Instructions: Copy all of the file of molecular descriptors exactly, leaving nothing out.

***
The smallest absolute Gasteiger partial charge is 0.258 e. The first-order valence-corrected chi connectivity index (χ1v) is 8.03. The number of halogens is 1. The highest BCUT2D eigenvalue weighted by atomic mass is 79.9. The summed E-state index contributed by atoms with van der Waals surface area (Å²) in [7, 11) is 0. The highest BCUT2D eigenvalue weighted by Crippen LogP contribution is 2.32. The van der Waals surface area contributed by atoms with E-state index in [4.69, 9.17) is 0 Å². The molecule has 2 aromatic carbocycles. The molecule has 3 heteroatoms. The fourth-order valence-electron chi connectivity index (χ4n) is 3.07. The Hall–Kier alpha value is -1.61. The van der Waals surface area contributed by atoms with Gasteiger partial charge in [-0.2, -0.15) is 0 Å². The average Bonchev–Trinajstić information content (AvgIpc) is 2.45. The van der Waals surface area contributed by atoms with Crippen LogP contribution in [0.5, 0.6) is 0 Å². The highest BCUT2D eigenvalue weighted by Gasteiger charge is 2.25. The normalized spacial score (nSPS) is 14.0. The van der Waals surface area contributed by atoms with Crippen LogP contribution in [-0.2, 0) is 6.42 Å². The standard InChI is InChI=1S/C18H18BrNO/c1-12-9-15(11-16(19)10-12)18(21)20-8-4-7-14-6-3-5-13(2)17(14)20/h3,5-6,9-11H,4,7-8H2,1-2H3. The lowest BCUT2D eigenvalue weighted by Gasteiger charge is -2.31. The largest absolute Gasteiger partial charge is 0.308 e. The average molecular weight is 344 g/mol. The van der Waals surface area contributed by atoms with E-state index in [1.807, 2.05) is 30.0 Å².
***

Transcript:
The smallest absolute Gasteiger partial charge is 0.258 e. The first-order valence-corrected chi connectivity index (χ1v) is 8.03. The number of halogens is 1. The highest BCUT2D eigenvalue weighted by atomic mass is 79.9. The summed E-state index contributed by atoms with van der Waals surface area (Å²) in [7, 11) is 0. The highest BCUT2D eigenvalue weighted by Crippen LogP contribution is 2.32. The van der Waals surface area contributed by atoms with E-state index in [4.69, 9.17) is 0 Å². The molecule has 2 aromatic carbocycles. The molecule has 3 heteroatoms. The fourth-order valence-electron chi connectivity index (χ4n) is 3.07. The Hall–Kier alpha value is -1.61. The van der Waals surface area contributed by atoms with Gasteiger partial charge in [-0.2, -0.15) is 0 Å². The average Bonchev–Trinajstić information content (AvgIpc) is 2.45. The van der Waals surface area contributed by atoms with Crippen LogP contribution in [0.5, 0.6) is 0 Å². The highest BCUT2D eigenvalue weighted by Gasteiger charge is 2.25. The normalized spacial score (nSPS) is 14.0. The van der Waals surface area contributed by atoms with Crippen LogP contribution in [-0.2, 0) is 6.42 Å². The standard InChI is InChI=1S/C18H18BrNO/c1-12-9-15(11-16(19)10-12)18(21)20-8-4-7-14-6-3-5-13(2)17(14)20/h3,5-6,9-11H,4,7-8H2,1-2H3. The lowest BCUT2D eigenvalue weighted by Gasteiger charge is -2.31. The largest absolute Gasteiger partial charge is 0.308 e. The average molecular weight is 344 g/mol. The van der Waals surface area contributed by atoms with E-state index in [1.807, 2.05) is 30.0 Å².